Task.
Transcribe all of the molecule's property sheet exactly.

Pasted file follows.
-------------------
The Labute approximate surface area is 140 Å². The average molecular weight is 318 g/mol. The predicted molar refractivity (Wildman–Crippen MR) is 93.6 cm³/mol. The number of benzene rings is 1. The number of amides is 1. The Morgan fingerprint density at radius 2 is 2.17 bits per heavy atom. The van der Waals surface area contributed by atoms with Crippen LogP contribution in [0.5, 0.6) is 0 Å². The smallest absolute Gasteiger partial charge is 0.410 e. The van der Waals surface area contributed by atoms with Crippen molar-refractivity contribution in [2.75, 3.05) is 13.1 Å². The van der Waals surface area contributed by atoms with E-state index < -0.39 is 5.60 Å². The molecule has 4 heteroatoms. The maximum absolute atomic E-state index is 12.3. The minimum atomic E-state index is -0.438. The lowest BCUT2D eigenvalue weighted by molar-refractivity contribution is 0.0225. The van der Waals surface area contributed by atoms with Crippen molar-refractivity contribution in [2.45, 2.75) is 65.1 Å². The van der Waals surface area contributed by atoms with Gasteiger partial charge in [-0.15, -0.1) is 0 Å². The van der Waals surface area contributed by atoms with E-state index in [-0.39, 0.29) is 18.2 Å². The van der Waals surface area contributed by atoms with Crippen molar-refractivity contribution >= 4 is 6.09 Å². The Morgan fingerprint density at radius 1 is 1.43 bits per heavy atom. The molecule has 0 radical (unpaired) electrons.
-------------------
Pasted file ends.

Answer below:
The Labute approximate surface area is 140 Å². The average molecular weight is 318 g/mol. The predicted molar refractivity (Wildman–Crippen MR) is 93.6 cm³/mol. The number of benzene rings is 1. The number of amides is 1. The Morgan fingerprint density at radius 2 is 2.17 bits per heavy atom. The van der Waals surface area contributed by atoms with Crippen LogP contribution in [0.5, 0.6) is 0 Å². The smallest absolute Gasteiger partial charge is 0.410 e. The van der Waals surface area contributed by atoms with Crippen molar-refractivity contribution in [2.75, 3.05) is 13.1 Å². The van der Waals surface area contributed by atoms with E-state index < -0.39 is 5.60 Å². The molecule has 4 heteroatoms. The maximum absolute atomic E-state index is 12.3. The minimum atomic E-state index is -0.438. The lowest BCUT2D eigenvalue weighted by molar-refractivity contribution is 0.0225. The van der Waals surface area contributed by atoms with Crippen molar-refractivity contribution in [2.45, 2.75) is 65.1 Å². The van der Waals surface area contributed by atoms with Gasteiger partial charge in [-0.15, -0.1) is 0 Å². The van der Waals surface area contributed by atoms with E-state index in [-0.39, 0.29) is 18.2 Å². The van der Waals surface area contributed by atoms with Crippen molar-refractivity contribution >= 4 is 6.09 Å². The Morgan fingerprint density at radius 1 is 1.43 bits per heavy atom. The molecule has 0 radical (unpaired) electrons.